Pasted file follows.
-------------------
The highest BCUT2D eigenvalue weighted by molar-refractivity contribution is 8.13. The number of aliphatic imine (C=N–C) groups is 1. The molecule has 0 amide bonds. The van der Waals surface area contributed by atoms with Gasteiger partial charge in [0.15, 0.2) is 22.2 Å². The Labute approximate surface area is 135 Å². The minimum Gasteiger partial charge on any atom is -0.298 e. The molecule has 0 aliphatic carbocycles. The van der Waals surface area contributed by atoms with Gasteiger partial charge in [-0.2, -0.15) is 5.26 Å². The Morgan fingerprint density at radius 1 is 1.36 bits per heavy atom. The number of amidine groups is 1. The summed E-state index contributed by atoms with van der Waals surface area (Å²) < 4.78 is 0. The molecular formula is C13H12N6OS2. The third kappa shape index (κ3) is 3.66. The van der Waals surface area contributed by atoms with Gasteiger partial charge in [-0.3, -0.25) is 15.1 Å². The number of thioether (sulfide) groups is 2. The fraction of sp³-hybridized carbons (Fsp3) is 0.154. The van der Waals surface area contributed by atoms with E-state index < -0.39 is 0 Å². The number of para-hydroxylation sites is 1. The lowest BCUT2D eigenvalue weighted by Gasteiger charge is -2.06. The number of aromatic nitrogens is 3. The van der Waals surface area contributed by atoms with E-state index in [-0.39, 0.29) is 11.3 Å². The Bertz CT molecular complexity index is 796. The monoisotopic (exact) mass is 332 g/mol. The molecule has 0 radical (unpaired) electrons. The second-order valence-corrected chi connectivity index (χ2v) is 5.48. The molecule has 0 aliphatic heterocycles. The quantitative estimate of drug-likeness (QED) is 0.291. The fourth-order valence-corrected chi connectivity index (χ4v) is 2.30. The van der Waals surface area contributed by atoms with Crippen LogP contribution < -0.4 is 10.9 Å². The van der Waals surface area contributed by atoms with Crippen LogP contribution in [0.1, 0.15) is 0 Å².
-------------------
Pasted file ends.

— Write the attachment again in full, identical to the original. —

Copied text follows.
The highest BCUT2D eigenvalue weighted by molar-refractivity contribution is 8.13. The number of aliphatic imine (C=N–C) groups is 1. The molecule has 0 amide bonds. The van der Waals surface area contributed by atoms with Gasteiger partial charge in [0.15, 0.2) is 22.2 Å². The Labute approximate surface area is 135 Å². The minimum Gasteiger partial charge on any atom is -0.298 e. The molecule has 0 aliphatic carbocycles. The van der Waals surface area contributed by atoms with Gasteiger partial charge in [-0.2, -0.15) is 5.26 Å². The Morgan fingerprint density at radius 1 is 1.36 bits per heavy atom. The number of amidine groups is 1. The summed E-state index contributed by atoms with van der Waals surface area (Å²) < 4.78 is 0. The molecular formula is C13H12N6OS2. The third kappa shape index (κ3) is 3.66. The van der Waals surface area contributed by atoms with Gasteiger partial charge in [-0.3, -0.25) is 15.1 Å². The number of thioether (sulfide) groups is 2. The fraction of sp³-hybridized carbons (Fsp3) is 0.154. The van der Waals surface area contributed by atoms with E-state index < -0.39 is 0 Å². The number of para-hydroxylation sites is 1. The lowest BCUT2D eigenvalue weighted by Gasteiger charge is -2.06. The number of aromatic nitrogens is 3. The van der Waals surface area contributed by atoms with E-state index in [-0.39, 0.29) is 11.3 Å². The Bertz CT molecular complexity index is 796. The monoisotopic (exact) mass is 332 g/mol. The molecule has 0 radical (unpaired) electrons. The second-order valence-corrected chi connectivity index (χ2v) is 5.48. The molecule has 0 aliphatic heterocycles. The quantitative estimate of drug-likeness (QED) is 0.291. The fourth-order valence-corrected chi connectivity index (χ4v) is 2.30. The van der Waals surface area contributed by atoms with Crippen LogP contribution < -0.4 is 10.9 Å². The van der Waals surface area contributed by atoms with Crippen LogP contribution in [0.1, 0.15) is 0 Å².